SURGICAL RELEASE FORM
Before your pet undergoes an anesthetic procedure, we like to discuss some options with you to ensure a more smooth anesthetic experience for your pet. In order to give you more time to consider this information, you may go over this the night before dropping your pet off for surgery so that you can make the best decision for you and your pets.
What is pre-anesthetic blood work and what does it tell us?
This is blood work that we run prior to an anesthetic event to ensure that your pet is able to undergo anesthesia. We perform a complete blood count (CBC), chemistry panel, and electrolytes. The CBC tells us about your pet’s cells like red blood cells, white blood cells, and platelets. For example, if your pet has low platelets, we would not want to perform any surgery with a risk of bleeding. The chemistry panel and electrolytes tell us how the organs of the body are functioning. If organ function is compromised, we do not want to anesthetize your pet with drugs that are metabolized in the liver and kidneys because they may respond very poorly to anesthesia. If any abnormalities are found that increase your pet’s risk, we will notify you immediately and discuss options before proceeding with anesthesia. Blood work does not completely take away the risk of anesthesia, but it certainly minimizes risk.
Is it necessary to perform blood work on young animals?
If your pet is getting a spay or neuter surgery, they are likely a young pet. Young doesn’t necessarily mean healthy. Many young pets can have congenital problems and haven’t shown any signs by the time of their surgery. The problem is, once we put them under anesthesia, their condition can worsen and they can show serious signs. With blood work, we may be able to detect any serious problems and use a different anesthetic protocol or postpone the surgery until the primary health issue is resolved.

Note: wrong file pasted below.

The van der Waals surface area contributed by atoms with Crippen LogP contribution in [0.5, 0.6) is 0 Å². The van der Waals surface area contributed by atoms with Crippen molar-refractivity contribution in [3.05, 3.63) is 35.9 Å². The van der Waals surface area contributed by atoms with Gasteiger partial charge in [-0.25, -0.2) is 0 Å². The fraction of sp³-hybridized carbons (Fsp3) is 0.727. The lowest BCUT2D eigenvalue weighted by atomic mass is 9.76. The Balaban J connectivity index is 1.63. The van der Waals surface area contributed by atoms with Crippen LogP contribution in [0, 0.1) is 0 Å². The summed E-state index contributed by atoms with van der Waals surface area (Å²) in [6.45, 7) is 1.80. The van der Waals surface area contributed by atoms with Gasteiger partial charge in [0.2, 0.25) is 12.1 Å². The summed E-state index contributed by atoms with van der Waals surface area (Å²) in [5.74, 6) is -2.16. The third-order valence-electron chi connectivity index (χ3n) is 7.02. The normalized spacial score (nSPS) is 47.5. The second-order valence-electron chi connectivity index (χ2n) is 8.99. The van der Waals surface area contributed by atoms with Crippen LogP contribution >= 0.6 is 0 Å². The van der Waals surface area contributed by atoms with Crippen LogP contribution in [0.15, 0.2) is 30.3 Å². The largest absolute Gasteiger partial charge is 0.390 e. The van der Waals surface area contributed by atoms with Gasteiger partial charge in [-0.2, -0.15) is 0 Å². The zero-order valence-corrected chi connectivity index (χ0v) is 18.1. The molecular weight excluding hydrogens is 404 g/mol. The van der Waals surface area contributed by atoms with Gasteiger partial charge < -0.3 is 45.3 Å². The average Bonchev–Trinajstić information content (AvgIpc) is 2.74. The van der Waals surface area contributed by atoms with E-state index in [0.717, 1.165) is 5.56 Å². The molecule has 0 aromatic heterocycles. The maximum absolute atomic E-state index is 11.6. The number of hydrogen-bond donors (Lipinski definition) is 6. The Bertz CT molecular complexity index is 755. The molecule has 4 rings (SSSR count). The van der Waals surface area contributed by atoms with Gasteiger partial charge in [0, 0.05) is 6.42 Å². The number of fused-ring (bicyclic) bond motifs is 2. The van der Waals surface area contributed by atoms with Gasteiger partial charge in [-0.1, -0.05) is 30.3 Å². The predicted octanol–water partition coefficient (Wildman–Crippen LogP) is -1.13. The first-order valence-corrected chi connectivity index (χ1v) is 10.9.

If I just did blood work on my pet last year, do I need to do it again?
Just because your pet has had blood work in the past doesn’t mean that they will be in the same health at this time. Your pet’s body changes from week to week, and oftentimes diseases can begin developing that we may not see signs of until later. So we always recommend that any blood work that is older than 45 days be repeated before an anesthetic procedure. If your pet has received complete blood work in the past 45 days that was within normal limits, we can use that previous blood work for pre-anesthetic blood work.
At this time we do not require pre-anesthetic blood work, but it is STRONGLY RECOMMENDED.
A microchip is a great way to have permanent identification for your pet in case they ever get lost. Although this can be done at any time, it involves a fairly large needle that can be uncomfortable. Placing a microchip while under anesthesia takes only seconds, and it is painless. After implantation, you will register your pet with your information and it will be linked to the microchip number. If your pet is ever found, the chip can be scanned by any veterinarian or animal shelter, and you will be contacted.
If your pet is getting spayed or neutered, we recommend getting a 1-inch long thin green tattoo placed next to their incision so they can be permanently identified as being spayed/neutered. Even in male dogs, we recommend it, as there are often cryptorchid males (testicles don’t descend), and they can appear to be neutered but are actually not. It is a great way for your pet to avoid any unnecessary surgery in the future if for some reason your pet gets lost or is no longer with you. We offer this at no extra charge.
Thank you for choosing Crossroads Animal Hospital!
Our team works hard to ensure that your pet received the absolute best care during every single visit to see us.
M, T, Th, Fr: 7:30 am - 5:00 pm
Wed: 7:30 am - 11:00 am, 12:00 pm - 5:00 pm
Sat: 8:00 am - 12:00 pm
Sun: 8:30 am and 5:30 pm (boarding pick up ONLY)